Are you looking for tips and tools to help your job applications stand out? You’ve come to the right place.
There has been a lot of buzz surrounding infographic resumes over the past few years. After all, creating a visually engaging resume can be an effective way to set yourself apart from other job candidates.
But a resume is just one part of the job application package. Another equally important part is the cover letter.
In most cases, your cover letter is an employer’s first introduction to who you are–your personality, your qualifications, and your goals.
A creative cover letter is a great document to bring with you to an interview and to publish on your portfolio site.
This guide will show you how to design a creative cover letter, along with some cover letter writing tips from career experts. I’ve also included cover letter templates to help you get started.
How to create a cover letter template
Just like companies have brands, you can also develop your own personal brand. A professional design in your cover letter, resume, social media pages and portfolio site will help you seem more legitimate to employers.
So let’s talk about cover letter design. Let’s be clear, you should write a unique cover letter for each position you apply for. But coming up with a completely new cover letter design for each position is time consuming.
That’s why it’s a good idea to create and stick with a cover letter template. Using a template will give you a framework for each unique application. Plus, once you’ve got your template, you can tweak the design slightly for different positions.
To create your own custom cover letter template, follow these steps:
- Select a pre-made cover letter template that fits your creative vision (or make one from scratch!).
- Add your own text, including a header, description, body text and your contact information.
- Customize the color scheme, fonts, icons and images to fit your personal brand.
- Save your customized cover letter template for future job applications.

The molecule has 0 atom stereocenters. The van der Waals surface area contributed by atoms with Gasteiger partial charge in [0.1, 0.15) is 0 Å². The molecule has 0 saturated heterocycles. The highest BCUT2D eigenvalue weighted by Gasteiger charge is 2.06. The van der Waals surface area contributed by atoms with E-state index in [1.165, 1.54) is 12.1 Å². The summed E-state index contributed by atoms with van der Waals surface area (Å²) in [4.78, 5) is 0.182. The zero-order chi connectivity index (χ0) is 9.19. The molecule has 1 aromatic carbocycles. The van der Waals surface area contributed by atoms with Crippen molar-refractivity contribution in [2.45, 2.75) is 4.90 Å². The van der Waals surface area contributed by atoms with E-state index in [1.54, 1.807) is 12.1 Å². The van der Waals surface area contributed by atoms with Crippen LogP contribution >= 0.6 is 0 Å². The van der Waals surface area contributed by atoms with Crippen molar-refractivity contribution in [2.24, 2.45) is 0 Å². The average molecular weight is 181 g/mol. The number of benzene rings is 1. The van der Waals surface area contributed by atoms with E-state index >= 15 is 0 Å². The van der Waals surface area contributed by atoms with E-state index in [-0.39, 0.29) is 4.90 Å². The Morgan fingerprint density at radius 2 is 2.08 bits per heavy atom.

- Download your cover letter in high quality.
Here are some essential cover letter design tips to keep in mind. For cover letter writing tips from career experts, jump ahead.
1. Give your cover letter template a decorative border
This is a simple way to add some creativity to your cover letter, while still maintaining a more traditional design.
An easy and eye-catching approach is to use a background image for your border. Look for an image that reflects your skills, your hobbies or passions, or the industry you’re in or applying for. The meaning of the image can be literal or symbolic–that’s up to you!
For example, this cover letter template uses an image of a map for the border. This could represent the applicant’s career path, their sense of adventure, or the places their experiences have taken them:
You can create a border using an image by placing a rectangle over the background image. If you would like your border to be see-through, simply adjust the opacity of the rectangle.
2. Add a custom header that illustrates your personal brand
What impression do you want to make on readers of your cover letter? Do you want them to think you’re inventive and take risks? Do you want them to think you’re competent and reliable?
Similar to how you can use an image as a border, you can also create an image header.
When picking an image for your header, look for an image that isn’t too busy. Too much going on will distract from your header text–and the text is the most important part!
For example, this cover letter template uses a tranquil lake scene in the header to show off the applicant’s photography skills:
3. Use a column layout to divide your cover letter into sections
Typically, when you write a cover letter you will include your contact information in the header or footer. But a visual cover letter offers you the opportunity to use a different page layout.
For example, you could put your contact information in a spinal column at the side of the page. To do this, simply divide your page into columns:
Take a look at how columns are used in the page layout for this cover letter template:
4. Include a personal logo to make your cover letter more memorable